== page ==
Ryan Moon on Black Water 5.12a at Pet Wall and Jens Holsten on Sentry Box 5.12a at Nightmare Rock
This summer I spent 5 weeks in the Canadian climbing town, repeating boulder problems and routes that I had done on my first trip to Squamish. The differences between the 22 year old James Lucas and the 32 year old version seemed small. Ten years ago, I slept in a cave behind the campground. This time I bivied in my new minivan. My first trip, I fell leading Pipeline, a 5.10d offwidth on the Squaw. This time, instead of going 30 feet onto a number six and a wood block, I climbed it like a hero. I laid it back on toprope. In the previous decade, I told bad jokes in the back of my friends truck. This time, I did a 5 minute standup show at YukYuks in Vancouver. Here's a video of the ceiling while I do my routine. I was older, fatter and a little more experienced.
I used to sit in Tim Schaufele's truck and tell jokes. Here he attempts Division Bell 5.13d at Chekamus
I repeated a few routes in better style. I climbed Dancing in the Light, an 11b slab route on the Apron, with Alex Honnold in 2006. He rope gunned me up the route. This time, I swung leads and led the crux pitch. The scary friction climbing felt a bit easier. I toproped Flight of the Challenger on my second try, a route that had taken me 13 tries to send 10 years ago. I repeated Tea Bag Undies, which is a contender for one of the hardest V4s in Squamish. I climbed Freeway a couple of times, and did a 90 meter pitch of 5.11+.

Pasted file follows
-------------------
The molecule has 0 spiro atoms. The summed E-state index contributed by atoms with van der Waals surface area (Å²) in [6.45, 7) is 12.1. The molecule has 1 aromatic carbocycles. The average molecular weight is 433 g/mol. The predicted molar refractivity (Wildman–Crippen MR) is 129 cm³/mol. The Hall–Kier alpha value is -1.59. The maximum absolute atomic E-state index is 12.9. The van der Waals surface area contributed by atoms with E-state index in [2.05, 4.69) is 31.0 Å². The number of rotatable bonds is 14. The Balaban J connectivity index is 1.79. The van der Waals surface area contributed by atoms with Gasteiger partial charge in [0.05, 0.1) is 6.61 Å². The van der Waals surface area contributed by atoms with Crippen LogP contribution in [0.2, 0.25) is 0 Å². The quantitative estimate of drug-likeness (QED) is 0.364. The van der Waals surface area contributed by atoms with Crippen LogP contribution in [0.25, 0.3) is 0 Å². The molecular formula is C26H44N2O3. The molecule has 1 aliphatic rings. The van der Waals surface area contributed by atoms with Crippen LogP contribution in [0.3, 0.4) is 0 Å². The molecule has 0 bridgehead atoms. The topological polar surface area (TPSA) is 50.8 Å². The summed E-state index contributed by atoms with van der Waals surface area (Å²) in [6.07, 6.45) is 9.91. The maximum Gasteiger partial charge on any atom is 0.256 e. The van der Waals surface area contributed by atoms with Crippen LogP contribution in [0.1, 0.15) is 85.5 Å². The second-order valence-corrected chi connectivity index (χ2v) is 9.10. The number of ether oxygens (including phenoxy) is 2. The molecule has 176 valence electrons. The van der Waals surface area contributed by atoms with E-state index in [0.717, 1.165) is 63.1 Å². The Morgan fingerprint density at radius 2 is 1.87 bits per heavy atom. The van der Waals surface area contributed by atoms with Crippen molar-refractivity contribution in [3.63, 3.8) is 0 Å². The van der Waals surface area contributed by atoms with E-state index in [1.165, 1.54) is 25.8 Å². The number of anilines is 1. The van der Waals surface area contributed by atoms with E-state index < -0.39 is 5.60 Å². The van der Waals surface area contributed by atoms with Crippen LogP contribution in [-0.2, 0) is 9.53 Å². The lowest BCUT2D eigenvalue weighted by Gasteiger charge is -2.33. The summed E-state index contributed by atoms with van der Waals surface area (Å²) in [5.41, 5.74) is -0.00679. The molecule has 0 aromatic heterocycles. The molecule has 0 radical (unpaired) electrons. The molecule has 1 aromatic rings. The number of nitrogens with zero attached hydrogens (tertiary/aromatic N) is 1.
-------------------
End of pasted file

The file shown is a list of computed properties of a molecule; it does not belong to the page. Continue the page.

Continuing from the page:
Kevin Daniels climbs the first 5.11 slab pitch on Dancing in the Light
One of the best parts of any Squamish summer is hanging out with the other climbers. Touchstone represented with Ryan Moon, Lauryn Claasen, Jordan Shackelford and Diane Ortega all coming to hang out in Tim Horton’s and eat way too many donuts. The posse of climbers in Squamish is always fun, and I got a chance to hang out with some good old friends and make some new ones.
I climbed Timeless a few years ago. This summer I went out there with Alex Honnold, Stacey Pearson and photographer Michael Pang to do it again. I had dinner at the brewery with Alex for his birthday. It was the third time we had a birthday dinner for him at the brewery.
The weather in Squamish stayed fairly moderate for most of my trip. There was a few days of rain. Towards the end of the month, the rain became horrendous and so I left for Smith rocks. I guess the good friction and features of the granite come at the cost of having to deal with wet weather sometimes.
Hand fanning at work in the boulders of Squamish.